On 19 May the IDF ordered all males aged 16 years and above to gather at an UNRWA school. Approximately 400 persons assembled. At 14:00hrs the same day residents of other areas of Rafah organized a demonstration. When they approached Tal Es-Sultan, an IDF tank fired several rounds into the crowd. Eight Palestinians were killed and 61 others injured in this single incident. Thirty seven of the injured were below 18 years of age. In total, 17 children under the age of 18 were killed by Israeli gunfire during “Operation Rainbow”. No Israeli casualties were reported.

During the operation, ambulance services were interrupted by the Israeli forces and ambulances were prevented from evacuating casualties from Tal Es-Sultan area. Israeli troops also prevented people from accessing UNRWA’s health clinic in the area. A 60-year old Palestinian died from kidney failure when Israeli troops refused to allow him to obtain medical care in the hospital located outside Tal Es-Sultan.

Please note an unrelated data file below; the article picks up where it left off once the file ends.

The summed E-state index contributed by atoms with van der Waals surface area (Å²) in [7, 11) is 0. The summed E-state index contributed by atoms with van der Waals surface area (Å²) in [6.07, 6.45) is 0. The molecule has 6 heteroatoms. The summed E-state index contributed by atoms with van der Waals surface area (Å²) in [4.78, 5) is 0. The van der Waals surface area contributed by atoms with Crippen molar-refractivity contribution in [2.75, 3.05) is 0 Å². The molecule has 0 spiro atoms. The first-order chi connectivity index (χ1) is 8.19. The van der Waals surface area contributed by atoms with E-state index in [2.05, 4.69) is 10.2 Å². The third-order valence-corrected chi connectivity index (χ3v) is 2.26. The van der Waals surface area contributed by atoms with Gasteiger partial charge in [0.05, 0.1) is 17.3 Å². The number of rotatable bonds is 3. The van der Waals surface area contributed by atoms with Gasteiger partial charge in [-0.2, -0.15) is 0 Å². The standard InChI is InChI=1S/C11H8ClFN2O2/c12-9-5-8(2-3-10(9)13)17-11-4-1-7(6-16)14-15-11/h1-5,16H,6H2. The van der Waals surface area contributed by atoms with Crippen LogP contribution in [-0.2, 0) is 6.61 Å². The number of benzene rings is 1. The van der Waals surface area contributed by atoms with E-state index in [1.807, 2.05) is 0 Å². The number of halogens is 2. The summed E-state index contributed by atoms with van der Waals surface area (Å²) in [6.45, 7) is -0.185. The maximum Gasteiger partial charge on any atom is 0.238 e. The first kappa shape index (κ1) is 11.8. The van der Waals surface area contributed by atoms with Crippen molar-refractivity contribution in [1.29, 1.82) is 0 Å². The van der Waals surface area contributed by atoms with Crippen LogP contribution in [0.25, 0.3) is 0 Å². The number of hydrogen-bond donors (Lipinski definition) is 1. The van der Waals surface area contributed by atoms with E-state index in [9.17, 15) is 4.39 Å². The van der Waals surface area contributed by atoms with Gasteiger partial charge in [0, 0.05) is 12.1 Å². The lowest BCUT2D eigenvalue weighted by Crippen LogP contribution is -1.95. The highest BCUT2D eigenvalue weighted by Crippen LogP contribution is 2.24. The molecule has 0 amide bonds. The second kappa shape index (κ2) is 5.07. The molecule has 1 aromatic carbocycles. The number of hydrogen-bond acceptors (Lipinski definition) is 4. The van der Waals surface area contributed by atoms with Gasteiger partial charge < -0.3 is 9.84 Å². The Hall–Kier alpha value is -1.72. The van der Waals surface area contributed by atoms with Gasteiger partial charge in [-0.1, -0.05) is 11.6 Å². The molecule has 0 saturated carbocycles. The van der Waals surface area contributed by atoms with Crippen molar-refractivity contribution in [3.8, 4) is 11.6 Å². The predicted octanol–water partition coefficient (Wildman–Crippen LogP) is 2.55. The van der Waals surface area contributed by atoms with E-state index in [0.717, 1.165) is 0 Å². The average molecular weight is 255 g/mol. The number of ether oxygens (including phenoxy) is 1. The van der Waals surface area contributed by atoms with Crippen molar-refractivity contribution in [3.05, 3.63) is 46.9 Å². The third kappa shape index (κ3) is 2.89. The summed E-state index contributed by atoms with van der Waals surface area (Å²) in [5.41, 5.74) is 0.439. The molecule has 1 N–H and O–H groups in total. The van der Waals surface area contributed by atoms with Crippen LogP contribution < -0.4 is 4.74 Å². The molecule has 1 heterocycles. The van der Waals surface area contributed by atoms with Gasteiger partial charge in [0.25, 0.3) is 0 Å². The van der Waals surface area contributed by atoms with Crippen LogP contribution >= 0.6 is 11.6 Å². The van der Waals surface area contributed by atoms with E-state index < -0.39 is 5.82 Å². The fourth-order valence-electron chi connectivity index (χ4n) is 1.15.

On 20 May the IDF entered the Brazil, As-Salam and Junena areas of eastern Rafah, sealed off the areas and cut off access to the UNRWA warehouse. Heavy destruction of houses was reported. Shortages of food and potable water in the targeted areas resulted from the destruction of water and electricity supplies. On 21 May, at 01:00hrs, the IDF withdrew their main forces, but maintained a presence around Tel Es-Sultan and the Brazil district. The curfew was lifted. Aid organisations were finally able to enter Tel Es-Sultan with food and water supplies through liaison with the IDF.

From 22-23 May, the IDF renewed their incursion into the Brazil district. During the early hours of 24 May, Israeli forces withdrew completely from Tel Es-Sultan, but maintained a presence in the Brazil area. This continued until the end of the month.

During “Operation Rainbow,” extensive damage was caused to agricultural land and property. Crops, green houses, water irrigation systems and farm equipment were destroyed in several areas. Large farm areas east of Rafah along “Route 4” were leveled in the early stages of the operation, and green houses and irrigation systems destroyed in the area surrounding Tal Es-Sultan. Uprooting of citrus and olive trees was reported in all areas where the IDF deployed their troops. The destruction has affected several hundred dunums of farmland. (One dunum equals 1,000 square metres.)

Destruction of Shelters